St. Petersburg--July 27, 2005--Alexander Nevsky Lavra and Necropolis, Pavlovsk Palace, Sailing from St. Petersburg


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Our morning visit took us to the Alexander Nevsky Lavra and Necropolis (240-248).  This consists of a monastery named after Alexander Nevsky, who defeated the Swedes in 1240; the monastery was founded by Peter the Great in 1710.  Peter also defeated the Swedes in 1709.  Next to the monastery is a cemetery with the graves of many famous names of music and literature including Tchaikovsky, Mussorgsky, Rimsky-Korsakov and Dostoevsky (242-248).


In the afternoon, we were off to the Pavlovsk Palace and grounds.  Pavlovsk was given to Paul, son of Catherine the Great, and was the home of his widow, Maria, after the assassination of Paul.  It is unusual in that it contains many of the original furnishings.  This is possible because the director of this museum moved immediately at the start of World War II to store many of its treasures before the Nazis advanced.  The staff of many other similar palaces (such as those visited on the previous two days) dawdled at the start of the war and, consequently lost most of their furnishings.  The building itself was severely damaged (see photo 257) but was restored to its former luster (258 for comparison to 257).  Out back, the site had beautiful gardens (264, 266, 277-280) and we once again heard a fine musical performance (269).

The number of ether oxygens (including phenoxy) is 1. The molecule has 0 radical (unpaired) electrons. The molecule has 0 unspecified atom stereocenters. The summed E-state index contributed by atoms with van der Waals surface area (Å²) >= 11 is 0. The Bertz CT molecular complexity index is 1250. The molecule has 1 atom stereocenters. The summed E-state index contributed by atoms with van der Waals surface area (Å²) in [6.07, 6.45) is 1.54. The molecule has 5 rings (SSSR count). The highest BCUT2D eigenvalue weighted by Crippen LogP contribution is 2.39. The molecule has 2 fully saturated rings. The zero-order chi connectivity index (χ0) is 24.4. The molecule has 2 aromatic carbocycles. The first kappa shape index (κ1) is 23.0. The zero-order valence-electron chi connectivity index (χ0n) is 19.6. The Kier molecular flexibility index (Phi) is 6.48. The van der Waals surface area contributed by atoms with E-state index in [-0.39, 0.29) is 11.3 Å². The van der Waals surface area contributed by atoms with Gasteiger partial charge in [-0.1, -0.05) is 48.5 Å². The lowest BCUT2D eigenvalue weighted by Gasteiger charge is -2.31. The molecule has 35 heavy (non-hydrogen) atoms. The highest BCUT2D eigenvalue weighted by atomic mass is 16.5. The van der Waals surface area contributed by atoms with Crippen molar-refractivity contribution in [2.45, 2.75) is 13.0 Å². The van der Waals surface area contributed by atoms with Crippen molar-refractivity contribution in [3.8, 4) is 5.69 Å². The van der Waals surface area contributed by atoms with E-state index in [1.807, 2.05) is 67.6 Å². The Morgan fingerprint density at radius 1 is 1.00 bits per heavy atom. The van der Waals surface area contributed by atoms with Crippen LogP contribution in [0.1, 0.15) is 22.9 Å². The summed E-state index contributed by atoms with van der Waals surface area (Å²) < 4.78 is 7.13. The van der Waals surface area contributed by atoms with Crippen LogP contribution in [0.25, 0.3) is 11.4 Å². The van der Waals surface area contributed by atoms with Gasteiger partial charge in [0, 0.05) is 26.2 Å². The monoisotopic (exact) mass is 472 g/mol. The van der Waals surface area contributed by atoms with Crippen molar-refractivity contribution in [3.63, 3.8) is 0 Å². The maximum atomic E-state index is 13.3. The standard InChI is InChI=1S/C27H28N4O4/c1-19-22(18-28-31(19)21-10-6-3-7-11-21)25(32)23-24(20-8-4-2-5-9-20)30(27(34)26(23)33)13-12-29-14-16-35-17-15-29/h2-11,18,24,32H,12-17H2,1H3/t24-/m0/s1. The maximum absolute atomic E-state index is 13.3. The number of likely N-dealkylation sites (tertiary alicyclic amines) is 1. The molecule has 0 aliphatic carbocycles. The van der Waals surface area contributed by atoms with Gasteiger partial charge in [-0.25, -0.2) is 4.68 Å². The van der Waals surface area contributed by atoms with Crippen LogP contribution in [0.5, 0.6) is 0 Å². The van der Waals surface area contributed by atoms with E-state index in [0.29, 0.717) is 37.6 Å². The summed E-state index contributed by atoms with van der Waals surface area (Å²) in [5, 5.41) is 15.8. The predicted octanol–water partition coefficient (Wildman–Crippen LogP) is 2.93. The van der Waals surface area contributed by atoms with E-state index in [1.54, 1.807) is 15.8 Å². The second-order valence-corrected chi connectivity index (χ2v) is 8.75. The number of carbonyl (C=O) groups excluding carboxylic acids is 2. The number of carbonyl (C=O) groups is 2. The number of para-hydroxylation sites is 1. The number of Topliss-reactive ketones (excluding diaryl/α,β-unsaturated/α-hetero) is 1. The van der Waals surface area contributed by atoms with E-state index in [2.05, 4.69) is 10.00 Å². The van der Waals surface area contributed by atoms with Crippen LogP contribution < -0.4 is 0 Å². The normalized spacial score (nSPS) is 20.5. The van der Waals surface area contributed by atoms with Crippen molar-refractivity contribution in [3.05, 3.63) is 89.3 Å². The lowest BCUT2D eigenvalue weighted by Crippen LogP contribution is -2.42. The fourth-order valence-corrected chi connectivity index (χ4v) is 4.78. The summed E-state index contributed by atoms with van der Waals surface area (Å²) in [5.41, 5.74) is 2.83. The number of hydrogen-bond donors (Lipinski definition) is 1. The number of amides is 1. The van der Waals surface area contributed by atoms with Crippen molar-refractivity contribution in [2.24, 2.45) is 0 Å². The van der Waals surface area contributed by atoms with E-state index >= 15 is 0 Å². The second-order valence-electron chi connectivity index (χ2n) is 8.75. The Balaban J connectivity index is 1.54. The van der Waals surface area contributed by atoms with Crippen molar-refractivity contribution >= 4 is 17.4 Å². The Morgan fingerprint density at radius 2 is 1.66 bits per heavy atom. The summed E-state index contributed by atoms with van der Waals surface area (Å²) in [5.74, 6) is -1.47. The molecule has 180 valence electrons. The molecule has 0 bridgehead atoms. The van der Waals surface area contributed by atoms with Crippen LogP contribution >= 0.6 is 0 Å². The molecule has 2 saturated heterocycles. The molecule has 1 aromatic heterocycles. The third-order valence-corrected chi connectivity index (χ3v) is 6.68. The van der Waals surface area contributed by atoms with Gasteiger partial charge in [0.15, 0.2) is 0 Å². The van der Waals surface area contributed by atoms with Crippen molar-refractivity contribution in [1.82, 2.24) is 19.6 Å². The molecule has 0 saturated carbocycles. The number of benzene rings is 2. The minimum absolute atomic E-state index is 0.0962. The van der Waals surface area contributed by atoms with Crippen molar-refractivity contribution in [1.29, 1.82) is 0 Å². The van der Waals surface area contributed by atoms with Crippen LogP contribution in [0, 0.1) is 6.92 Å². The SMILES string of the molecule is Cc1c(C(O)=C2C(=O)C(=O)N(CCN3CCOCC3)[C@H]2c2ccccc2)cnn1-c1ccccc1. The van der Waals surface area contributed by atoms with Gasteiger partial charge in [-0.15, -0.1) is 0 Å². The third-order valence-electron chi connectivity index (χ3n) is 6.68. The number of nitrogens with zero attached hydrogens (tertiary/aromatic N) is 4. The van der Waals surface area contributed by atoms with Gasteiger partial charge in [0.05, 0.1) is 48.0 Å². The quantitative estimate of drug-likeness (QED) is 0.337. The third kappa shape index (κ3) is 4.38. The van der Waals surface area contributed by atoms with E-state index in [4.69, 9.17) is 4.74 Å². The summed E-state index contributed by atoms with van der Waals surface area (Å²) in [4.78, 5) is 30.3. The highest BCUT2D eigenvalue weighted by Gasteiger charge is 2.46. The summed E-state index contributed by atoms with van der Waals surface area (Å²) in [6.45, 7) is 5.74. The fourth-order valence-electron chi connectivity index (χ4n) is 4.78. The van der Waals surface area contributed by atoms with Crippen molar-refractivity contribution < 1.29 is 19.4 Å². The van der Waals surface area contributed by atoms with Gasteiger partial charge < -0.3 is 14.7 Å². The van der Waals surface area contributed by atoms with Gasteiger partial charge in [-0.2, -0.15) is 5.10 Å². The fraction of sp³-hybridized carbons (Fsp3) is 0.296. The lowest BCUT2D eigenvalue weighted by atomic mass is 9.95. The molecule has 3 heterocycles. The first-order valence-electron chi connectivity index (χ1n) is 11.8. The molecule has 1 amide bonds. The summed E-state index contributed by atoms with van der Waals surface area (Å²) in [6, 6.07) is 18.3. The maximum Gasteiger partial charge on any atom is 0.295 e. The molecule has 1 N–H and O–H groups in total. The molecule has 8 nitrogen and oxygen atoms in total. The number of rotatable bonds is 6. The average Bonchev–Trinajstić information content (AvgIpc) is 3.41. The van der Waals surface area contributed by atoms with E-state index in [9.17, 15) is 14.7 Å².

On the way back to St. Petersburg, we passed some of the newly constructed apartments (281) south of the city and then it was time to sail.  The ship next to us (282) sailed first with the accompanying musical sendoff and then it was our turn as passengers let  balloons loose into the sky of St. Petersburg (284-285).  Soon thereafter, we passed a cooling tower (283) for a nuclear power plant of which we would see many in Russia and a very modern bridge (288).  Now if was off on the lakes, rivers and canals of Russia on our way to Moscow.

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